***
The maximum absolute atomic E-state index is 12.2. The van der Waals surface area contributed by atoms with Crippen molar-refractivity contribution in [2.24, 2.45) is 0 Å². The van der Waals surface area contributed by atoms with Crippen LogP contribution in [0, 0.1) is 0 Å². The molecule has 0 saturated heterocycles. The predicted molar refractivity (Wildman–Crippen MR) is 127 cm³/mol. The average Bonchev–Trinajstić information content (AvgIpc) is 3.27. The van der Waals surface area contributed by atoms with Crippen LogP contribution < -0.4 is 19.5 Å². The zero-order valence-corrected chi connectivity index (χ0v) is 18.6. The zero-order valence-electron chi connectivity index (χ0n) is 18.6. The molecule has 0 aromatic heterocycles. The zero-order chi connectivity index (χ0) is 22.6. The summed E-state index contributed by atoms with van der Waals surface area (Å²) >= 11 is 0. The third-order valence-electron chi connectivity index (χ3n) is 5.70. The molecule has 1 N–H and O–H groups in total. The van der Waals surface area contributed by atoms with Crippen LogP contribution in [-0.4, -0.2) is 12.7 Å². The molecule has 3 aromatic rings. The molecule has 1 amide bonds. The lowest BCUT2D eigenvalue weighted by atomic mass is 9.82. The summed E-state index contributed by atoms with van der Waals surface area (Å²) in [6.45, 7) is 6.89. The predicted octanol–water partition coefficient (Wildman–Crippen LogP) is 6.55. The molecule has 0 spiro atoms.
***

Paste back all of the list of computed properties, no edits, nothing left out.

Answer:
The maximum absolute atomic E-state index is 12.2. The van der Waals surface area contributed by atoms with Crippen molar-refractivity contribution in [2.24, 2.45) is 0 Å². The van der Waals surface area contributed by atoms with Crippen LogP contribution in [0, 0.1) is 0 Å². The molecule has 0 saturated heterocycles. The predicted molar refractivity (Wildman–Crippen MR) is 127 cm³/mol. The average Bonchev–Trinajstić information content (AvgIpc) is 3.27. The van der Waals surface area contributed by atoms with Crippen LogP contribution < -0.4 is 19.5 Å². The zero-order valence-corrected chi connectivity index (χ0v) is 18.6. The zero-order valence-electron chi connectivity index (χ0n) is 18.6. The molecule has 0 aromatic heterocycles. The zero-order chi connectivity index (χ0) is 22.6. The summed E-state index contributed by atoms with van der Waals surface area (Å²) >= 11 is 0. The third-order valence-electron chi connectivity index (χ3n) is 5.70. The molecule has 1 N–H and O–H groups in total. The van der Waals surface area contributed by atoms with Crippen LogP contribution in [-0.4, -0.2) is 12.7 Å². The molecule has 3 aromatic rings. The molecule has 1 amide bonds. The lowest BCUT2D eigenvalue weighted by atomic mass is 9.82. The summed E-state index contributed by atoms with van der Waals surface area (Å²) in [6.45, 7) is 6.89. The predicted octanol–water partition coefficient (Wildman–Crippen LogP) is 6.55. The molecule has 0 spiro atoms.